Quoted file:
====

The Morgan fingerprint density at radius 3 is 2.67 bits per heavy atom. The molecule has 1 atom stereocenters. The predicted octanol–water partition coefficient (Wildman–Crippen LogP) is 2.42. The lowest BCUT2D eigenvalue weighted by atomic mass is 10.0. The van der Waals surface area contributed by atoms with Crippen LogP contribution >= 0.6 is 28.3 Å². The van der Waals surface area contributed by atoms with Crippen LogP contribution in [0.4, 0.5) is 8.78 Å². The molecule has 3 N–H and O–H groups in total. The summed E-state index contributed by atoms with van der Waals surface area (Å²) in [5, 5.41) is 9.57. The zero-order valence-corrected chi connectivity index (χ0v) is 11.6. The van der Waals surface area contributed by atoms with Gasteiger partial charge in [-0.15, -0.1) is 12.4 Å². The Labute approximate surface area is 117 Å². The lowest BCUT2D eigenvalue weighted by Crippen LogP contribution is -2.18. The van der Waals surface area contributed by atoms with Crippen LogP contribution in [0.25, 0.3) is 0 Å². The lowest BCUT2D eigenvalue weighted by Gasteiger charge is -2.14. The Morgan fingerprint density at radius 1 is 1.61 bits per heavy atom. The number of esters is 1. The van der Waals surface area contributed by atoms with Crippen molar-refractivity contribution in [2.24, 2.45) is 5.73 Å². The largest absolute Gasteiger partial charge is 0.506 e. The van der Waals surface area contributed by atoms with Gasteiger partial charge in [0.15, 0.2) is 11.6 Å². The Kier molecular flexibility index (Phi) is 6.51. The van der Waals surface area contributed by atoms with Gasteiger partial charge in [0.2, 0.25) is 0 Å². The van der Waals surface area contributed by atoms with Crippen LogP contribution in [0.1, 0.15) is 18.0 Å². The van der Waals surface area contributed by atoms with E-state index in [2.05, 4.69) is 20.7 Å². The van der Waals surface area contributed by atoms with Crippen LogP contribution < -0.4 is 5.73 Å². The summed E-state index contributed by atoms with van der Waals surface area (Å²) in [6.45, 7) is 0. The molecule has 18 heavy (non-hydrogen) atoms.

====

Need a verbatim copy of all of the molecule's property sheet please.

The Morgan fingerprint density at radius 3 is 2.67 bits per heavy atom. The molecule has 1 atom stereocenters. The predicted octanol–water partition coefficient (Wildman–Crippen LogP) is 2.42. The lowest BCUT2D eigenvalue weighted by atomic mass is 10.0. The van der Waals surface area contributed by atoms with Crippen LogP contribution >= 0.6 is 28.3 Å². The van der Waals surface area contributed by atoms with Crippen LogP contribution in [0.4, 0.5) is 8.78 Å². The molecule has 3 N–H and O–H groups in total. The summed E-state index contributed by atoms with van der Waals surface area (Å²) in [5, 5.41) is 9.57. The zero-order valence-corrected chi connectivity index (χ0v) is 11.6. The van der Waals surface area contributed by atoms with Gasteiger partial charge in [-0.15, -0.1) is 12.4 Å². The Labute approximate surface area is 117 Å². The lowest BCUT2D eigenvalue weighted by Crippen LogP contribution is -2.18. The van der Waals surface area contributed by atoms with Crippen LogP contribution in [0.25, 0.3) is 0 Å². The lowest BCUT2D eigenvalue weighted by Gasteiger charge is -2.14. The Morgan fingerprint density at radius 1 is 1.61 bits per heavy atom. The number of esters is 1. The van der Waals surface area contributed by atoms with Crippen molar-refractivity contribution in [2.24, 2.45) is 5.73 Å². The largest absolute Gasteiger partial charge is 0.506 e. The van der Waals surface area contributed by atoms with Gasteiger partial charge in [0.15, 0.2) is 11.6 Å². The Kier molecular flexibility index (Phi) is 6.51. The van der Waals surface area contributed by atoms with Gasteiger partial charge in [0.2, 0.25) is 0 Å². The van der Waals surface area contributed by atoms with Crippen LogP contribution in [0.1, 0.15) is 18.0 Å². The van der Waals surface area contributed by atoms with E-state index in [2.05, 4.69) is 20.7 Å². The van der Waals surface area contributed by atoms with Crippen LogP contribution < -0.4 is 5.73 Å². The summed E-state index contributed by atoms with van der Waals surface area (Å²) in [6.45, 7) is 0. The molecule has 18 heavy (non-hydrogen) atoms.